SHANGHAI, Feb 15 (SMM) – This is a roundup of global macroeconomic news last night and what is expected today.
LME base metals, except for lead, traded lower on Thursday. Nickel tumbled 1.7%, aluminium and zinc dropped 0.8%, tin fell 0.7% and copper dipped 0.1%.
SHFE base metals traded mixed overnight. Nickel slid 1%, zinc lost 0.6% and aluminium sank 0.3% while copper nudged up 0.02% and lead advanced 0.4%. Tin closed flat.
The US dollar index fell on Thursday, weighed by a string of disappointing US data, with retail sales recording their biggest drop in nine years in December and weekly jobless claims registering an increase.
The US Commerce Department said on Thursday that retail sales across the nation tumbled 1.2% in December, the largest decline since September 2009 when the economy was emerging from recession. Data for November was revised slightly down to show retail sales edging up 0.1% instead of gaining 0.2% as previously reported.
Economists had forecast retail sales increasing 0.1% in December. Retail sales in December rose 2.3% from a year ago.
The US Labor Department said on Thursday that initial claims for state unemployment benefits increased 4,000 to a seasonally adjusted 239,000 for the week ended February 9. Data for the prior week was revised up to show 1,000 more applications received than previously reported.
Economists had forecast claims falling to 225,000 last week.
The four-week average rose 6,750 to 231,750, the highest level since late January 2018.
US producer prices, which tracked changes before they reach consumers, dipped 0.1% in January, missing the expectations of a gain of 0.1%.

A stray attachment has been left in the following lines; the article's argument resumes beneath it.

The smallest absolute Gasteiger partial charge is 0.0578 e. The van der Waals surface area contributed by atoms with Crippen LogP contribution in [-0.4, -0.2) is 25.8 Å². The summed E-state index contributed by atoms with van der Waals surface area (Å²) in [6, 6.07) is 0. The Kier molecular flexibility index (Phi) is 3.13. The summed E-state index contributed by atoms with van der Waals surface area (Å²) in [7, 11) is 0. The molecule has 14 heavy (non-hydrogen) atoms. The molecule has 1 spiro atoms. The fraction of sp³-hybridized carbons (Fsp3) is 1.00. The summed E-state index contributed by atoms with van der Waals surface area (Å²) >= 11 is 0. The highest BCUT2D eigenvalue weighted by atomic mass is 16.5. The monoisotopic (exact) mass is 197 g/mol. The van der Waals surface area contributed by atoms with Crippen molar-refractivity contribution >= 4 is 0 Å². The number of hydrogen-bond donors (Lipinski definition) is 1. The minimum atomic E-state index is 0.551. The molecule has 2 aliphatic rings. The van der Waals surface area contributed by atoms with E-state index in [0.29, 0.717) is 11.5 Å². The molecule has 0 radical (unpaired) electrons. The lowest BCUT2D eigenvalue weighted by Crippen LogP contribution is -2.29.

Excluding food, energy and trade services, the so-called core PPI rate rose 0.2% last month. The yearly rate of increase in core prices tapered to 2.5% from 2.8%.
China on Thursday reported exports and imports data for January that beat expectations.
Dollar-denominated exports for the month rose 9.1% from a year ago, according to Chinese customs data. China's exports in January were expected to have contracted 3.3% from a year earlier, compared with the previous month's 4.4% decline.
January dollar-denominated imports, meanwhile, fell 1.5% on the year, which was far better than expectations of a 10.2% decline from a year earlier. Imports in December fell 7.6% from a year ago.
China's overall trade surplus was $39.16 billion in January and exceeded the expected $34.3 billion. That stood lower than December's trade surplus of $57.06 billion.
German data on Thursday showed that its economy stalled in the final quarter of 2018 and narrowly avoided a recession. Germany's federal statistics office Destatis said that gross domestic product (GDP) in the fourth quarter remained "nearly at the previous quarter's level after adjustment for price, seasonal and calendar variations".
However, Destatis announced an annual increase of 1.4% of the German GDP for 2018. The growth was therefore "slightly" lower than what the statistical office reported in January. Back then, Destatis reported an annual GDP growth of 1.5% for 2018.
Economic data slated for release today include China's consumer and producer prices for January, the eurozone’s trade balance for December, the US’ import prices, industrial output for January, the University of Michigan consumer confidence index for February and weekly oil rig count from Baker Hughes.
US and Chinese negotiators will continue their trade talks in Beijing today. It was reported that US President Donald Trump was mulling an extension of the March 1 deadline, by 60 days. On Wednesday, he had said the talks were "going along very well".